Even the dude who wrote the Patriot Act abomination said that's is not what he intended in the law.

Stop the Slurp and Burp. Tell that exact phrase to your friendly congressional staffer. Tell them to dismantle it now.

July 13, 2013

The root issue Snowden exposed: Clapper's Library

Something that was said in an interview of James Clapper which has really stuck in my craw. This has bothered me for a month now and I for one want to know exactly what he means with his library metaphor and who are the librarians?

As an aside, given my understanding of librarians' support of privacy, this is some high order irony in metaphor selection.

In any event, this is the metaphor:

JAMES CLAPPER:

I understand that. But first let me say that I and everyone in the intelligence community all-- who are also citizens, who also care very deeply about our-- our privacy and civil liberties, I certainly do. So let me say that at the outset. I think a lot of what people are-- are reading and seeing in the media is a lot of hyper-- hyperbole.

A metaphor I think might be helpful for people to understand this is to think of a huge library with literally millions of volumes of books in it, an electronic library. Seventy percent of those books are on bookcases in the United States, meaning that the bulk of the of the world's infrastructure, communications infrastructure is in the United States.

There are no limitations on the customers who can use this library. Many and millions of innocent people doing min-- millions of innocent things use this library, but there are also nefarious people who use it. Terrorists, drug cartels, human traffickers, criminals also take advantage of the same technology. So the task for us in the interest of preserving security and preserving civil liberties and privacy is to be as precise as we possibly can be when we go in that library and look for the books that we need to open up and actually read.

You think of the li-- and by the way, all these books are arranged randomly. They're not arranged by subject or topic matter. And they're constantly changing. And so when we go into this library, first we have to have a library card, the people that actually do this work.

Which connotes their training and certification and recertification. So when we pull out a book, based on its essentially is-- electronic Dewey Decimal System, which is zeroes and ones, we have to be very precise about which book we're picking out. And if it's one that belongs to the-- was put in there by an American citizen or a U.S. person.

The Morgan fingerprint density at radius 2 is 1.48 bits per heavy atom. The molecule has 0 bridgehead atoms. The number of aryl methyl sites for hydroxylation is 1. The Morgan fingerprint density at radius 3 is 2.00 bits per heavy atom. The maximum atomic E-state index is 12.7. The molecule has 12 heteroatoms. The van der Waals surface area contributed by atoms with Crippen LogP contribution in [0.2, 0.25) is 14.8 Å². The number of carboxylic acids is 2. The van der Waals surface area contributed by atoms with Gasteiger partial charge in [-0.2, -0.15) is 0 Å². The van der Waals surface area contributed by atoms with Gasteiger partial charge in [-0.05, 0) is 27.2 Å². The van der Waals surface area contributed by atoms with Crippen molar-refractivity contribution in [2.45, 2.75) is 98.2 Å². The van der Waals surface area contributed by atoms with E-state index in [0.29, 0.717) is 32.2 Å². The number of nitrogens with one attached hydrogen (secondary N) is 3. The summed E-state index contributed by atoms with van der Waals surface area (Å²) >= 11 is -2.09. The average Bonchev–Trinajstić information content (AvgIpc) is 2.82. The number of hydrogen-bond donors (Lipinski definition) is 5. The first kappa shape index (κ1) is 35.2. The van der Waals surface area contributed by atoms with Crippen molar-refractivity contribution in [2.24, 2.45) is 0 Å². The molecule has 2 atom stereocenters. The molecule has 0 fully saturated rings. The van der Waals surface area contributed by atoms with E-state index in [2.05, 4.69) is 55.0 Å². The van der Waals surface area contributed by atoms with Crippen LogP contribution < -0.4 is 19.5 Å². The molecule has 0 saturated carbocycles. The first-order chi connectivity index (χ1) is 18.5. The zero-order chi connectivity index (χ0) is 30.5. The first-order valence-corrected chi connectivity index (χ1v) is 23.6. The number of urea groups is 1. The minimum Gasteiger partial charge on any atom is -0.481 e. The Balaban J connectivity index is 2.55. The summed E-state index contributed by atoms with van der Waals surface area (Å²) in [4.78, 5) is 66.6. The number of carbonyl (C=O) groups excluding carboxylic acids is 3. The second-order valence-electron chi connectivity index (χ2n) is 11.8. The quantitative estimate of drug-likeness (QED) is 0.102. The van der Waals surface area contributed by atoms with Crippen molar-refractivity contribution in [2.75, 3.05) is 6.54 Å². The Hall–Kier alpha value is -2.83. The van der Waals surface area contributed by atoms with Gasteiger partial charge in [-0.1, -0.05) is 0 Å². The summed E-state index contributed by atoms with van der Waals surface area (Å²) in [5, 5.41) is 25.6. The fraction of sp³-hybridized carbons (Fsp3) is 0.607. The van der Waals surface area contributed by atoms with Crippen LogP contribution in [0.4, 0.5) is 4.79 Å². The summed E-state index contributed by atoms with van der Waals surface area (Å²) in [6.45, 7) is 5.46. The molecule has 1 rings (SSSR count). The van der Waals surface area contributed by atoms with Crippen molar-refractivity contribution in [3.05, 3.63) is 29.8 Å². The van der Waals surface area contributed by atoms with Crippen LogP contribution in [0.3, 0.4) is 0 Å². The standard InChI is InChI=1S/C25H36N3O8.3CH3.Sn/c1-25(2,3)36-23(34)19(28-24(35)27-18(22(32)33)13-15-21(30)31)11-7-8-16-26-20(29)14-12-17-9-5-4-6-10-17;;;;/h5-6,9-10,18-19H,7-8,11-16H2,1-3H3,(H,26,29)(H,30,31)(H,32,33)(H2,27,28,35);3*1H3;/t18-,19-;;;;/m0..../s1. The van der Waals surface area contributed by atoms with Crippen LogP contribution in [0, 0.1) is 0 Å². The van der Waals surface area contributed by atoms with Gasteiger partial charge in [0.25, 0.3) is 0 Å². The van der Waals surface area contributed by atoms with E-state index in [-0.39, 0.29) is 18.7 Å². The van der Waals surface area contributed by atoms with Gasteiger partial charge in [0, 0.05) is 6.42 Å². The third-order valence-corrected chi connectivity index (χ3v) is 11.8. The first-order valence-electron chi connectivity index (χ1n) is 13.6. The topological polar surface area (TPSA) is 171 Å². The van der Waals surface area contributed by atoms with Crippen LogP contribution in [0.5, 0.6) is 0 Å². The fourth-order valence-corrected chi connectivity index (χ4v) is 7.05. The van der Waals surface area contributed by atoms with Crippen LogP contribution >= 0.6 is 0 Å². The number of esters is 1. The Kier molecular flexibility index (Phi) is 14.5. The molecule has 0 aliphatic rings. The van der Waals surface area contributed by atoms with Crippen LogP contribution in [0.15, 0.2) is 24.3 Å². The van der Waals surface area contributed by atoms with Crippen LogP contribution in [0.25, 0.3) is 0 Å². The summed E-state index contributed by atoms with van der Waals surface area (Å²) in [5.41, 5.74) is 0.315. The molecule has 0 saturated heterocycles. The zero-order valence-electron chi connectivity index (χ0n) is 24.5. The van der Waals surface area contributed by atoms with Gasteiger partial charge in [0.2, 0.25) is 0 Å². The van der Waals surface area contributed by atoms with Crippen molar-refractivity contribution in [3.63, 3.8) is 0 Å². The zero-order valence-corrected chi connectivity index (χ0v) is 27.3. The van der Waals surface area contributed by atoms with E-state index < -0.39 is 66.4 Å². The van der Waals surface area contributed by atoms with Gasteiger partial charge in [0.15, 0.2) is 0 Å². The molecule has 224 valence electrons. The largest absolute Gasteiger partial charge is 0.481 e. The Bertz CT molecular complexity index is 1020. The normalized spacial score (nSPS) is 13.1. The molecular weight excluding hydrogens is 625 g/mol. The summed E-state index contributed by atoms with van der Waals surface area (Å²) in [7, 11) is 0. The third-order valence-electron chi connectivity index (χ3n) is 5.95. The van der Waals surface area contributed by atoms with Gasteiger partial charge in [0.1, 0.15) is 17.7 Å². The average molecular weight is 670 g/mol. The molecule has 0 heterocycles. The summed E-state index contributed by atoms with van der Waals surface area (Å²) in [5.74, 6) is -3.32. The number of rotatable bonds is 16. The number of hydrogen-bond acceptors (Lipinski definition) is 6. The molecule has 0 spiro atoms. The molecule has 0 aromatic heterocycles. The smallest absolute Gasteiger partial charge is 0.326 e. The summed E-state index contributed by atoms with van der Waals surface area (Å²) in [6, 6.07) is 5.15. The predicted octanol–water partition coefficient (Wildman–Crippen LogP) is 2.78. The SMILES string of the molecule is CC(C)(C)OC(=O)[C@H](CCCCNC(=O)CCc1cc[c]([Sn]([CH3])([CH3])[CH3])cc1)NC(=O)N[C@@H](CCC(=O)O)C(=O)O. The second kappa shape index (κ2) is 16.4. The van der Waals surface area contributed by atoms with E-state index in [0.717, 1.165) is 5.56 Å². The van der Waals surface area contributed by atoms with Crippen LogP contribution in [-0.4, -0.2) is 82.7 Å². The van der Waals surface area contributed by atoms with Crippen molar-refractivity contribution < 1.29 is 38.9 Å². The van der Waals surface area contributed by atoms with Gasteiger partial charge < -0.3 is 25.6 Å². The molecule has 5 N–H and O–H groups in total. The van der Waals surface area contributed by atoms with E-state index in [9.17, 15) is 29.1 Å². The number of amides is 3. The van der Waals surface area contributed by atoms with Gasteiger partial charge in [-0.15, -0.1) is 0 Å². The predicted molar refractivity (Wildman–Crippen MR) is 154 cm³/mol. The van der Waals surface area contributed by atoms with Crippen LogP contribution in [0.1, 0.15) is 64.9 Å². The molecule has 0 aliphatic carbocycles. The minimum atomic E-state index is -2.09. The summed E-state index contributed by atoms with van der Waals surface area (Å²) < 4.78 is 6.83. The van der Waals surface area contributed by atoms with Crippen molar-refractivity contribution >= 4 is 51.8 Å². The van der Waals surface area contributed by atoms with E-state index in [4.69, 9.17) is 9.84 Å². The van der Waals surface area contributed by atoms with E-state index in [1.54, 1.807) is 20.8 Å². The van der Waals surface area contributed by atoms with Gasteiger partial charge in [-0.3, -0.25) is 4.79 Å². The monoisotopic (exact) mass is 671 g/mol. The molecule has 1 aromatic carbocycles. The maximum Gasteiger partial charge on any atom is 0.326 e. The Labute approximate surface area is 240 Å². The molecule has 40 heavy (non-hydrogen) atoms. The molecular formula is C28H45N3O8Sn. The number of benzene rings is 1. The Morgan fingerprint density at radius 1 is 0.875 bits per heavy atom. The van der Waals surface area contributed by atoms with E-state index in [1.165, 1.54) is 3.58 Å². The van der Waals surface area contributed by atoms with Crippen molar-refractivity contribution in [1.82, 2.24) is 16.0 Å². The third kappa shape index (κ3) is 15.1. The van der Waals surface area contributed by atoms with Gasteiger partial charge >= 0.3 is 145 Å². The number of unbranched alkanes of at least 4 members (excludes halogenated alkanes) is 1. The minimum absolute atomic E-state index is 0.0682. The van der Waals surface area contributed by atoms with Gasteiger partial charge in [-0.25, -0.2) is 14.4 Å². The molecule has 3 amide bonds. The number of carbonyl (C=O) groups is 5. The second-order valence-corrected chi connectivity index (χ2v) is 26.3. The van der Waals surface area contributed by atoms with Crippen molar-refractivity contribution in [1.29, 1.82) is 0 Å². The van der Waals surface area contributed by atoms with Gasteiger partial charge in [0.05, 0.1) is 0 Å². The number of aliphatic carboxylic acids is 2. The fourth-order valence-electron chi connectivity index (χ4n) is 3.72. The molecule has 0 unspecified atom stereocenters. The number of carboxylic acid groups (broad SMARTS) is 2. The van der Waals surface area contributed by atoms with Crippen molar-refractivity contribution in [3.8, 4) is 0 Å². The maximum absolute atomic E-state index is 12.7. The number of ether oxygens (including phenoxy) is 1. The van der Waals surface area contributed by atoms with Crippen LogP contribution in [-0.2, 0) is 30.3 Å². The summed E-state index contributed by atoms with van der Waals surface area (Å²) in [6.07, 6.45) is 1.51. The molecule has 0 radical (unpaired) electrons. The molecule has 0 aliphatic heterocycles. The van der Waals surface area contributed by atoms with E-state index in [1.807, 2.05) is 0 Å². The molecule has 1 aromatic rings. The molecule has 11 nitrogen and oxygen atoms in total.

We ha-- we are under strict court supervision and have to get stricter-- and have to get permission to actually-- actually look at that. So the notion that we're trolling through everyone's emails and voyeuristically reading them, or listening to everyone's phone calls is on its face absurd. We couldn't do it even if we wanted to. And I assure you, we don't want to.


First let's ignore he has a fundamental misunderstanding who a customer of a library is, and rather focus on the notion that the NSA or other agency has a library containing all of the communications that pass through US infrastructure.

In the final bolded sentence, he almost said it the right way around, and then amazingly states that we put these 'books' in his 'library' rather than his first instinct that the books are filled by taking our private correspondence and storing it.

ANDREA MITCHELL:

Senator Wyden made quite a lot out of your exchange with him last March during the hearings. Can you explain what you meant when you said that there was not data collection on millions of Americans?

JAMES CLAPPER:

First-- as I said, I have great respect for Senator Wyden. I thought, though in retrospect, I was asked-- "When are you going to start-- stop beating your wife" kind of question, which is meaning not-- answerable necessarily by a simple yes or no. So I responded in what I thought was the most truthful, or least untruthful manner by saying no.

And again, to go back to my metaphor. What I was thinking of is looking at the Dewey Decimal numbers-- of those books in that metaphorical library-- to me, collection of U.S. persons' data would mean taking the book off the shelf and opening it up and reading it.



Everyone got wrapped around the axle over the least untruthful comment when the real shocker to me at least is in bold.

The notion of "I didn't collect it if I didn't read it" is classic ministry of truth doublespeak.

col·lect
/kəˈlekt/

Verb
Bring or gather together (things, typically when scattered or widespread).

Synonyms
verb. gather - assemble - accumulate - amass - muster - pick

col·lec·tion
/kəˈlekSHən/
Noun

The action or process of collecting someone or something.

Synonyms
gathering - assemblage - accumulation


This must be dismantled. The question is how do we accomplish that?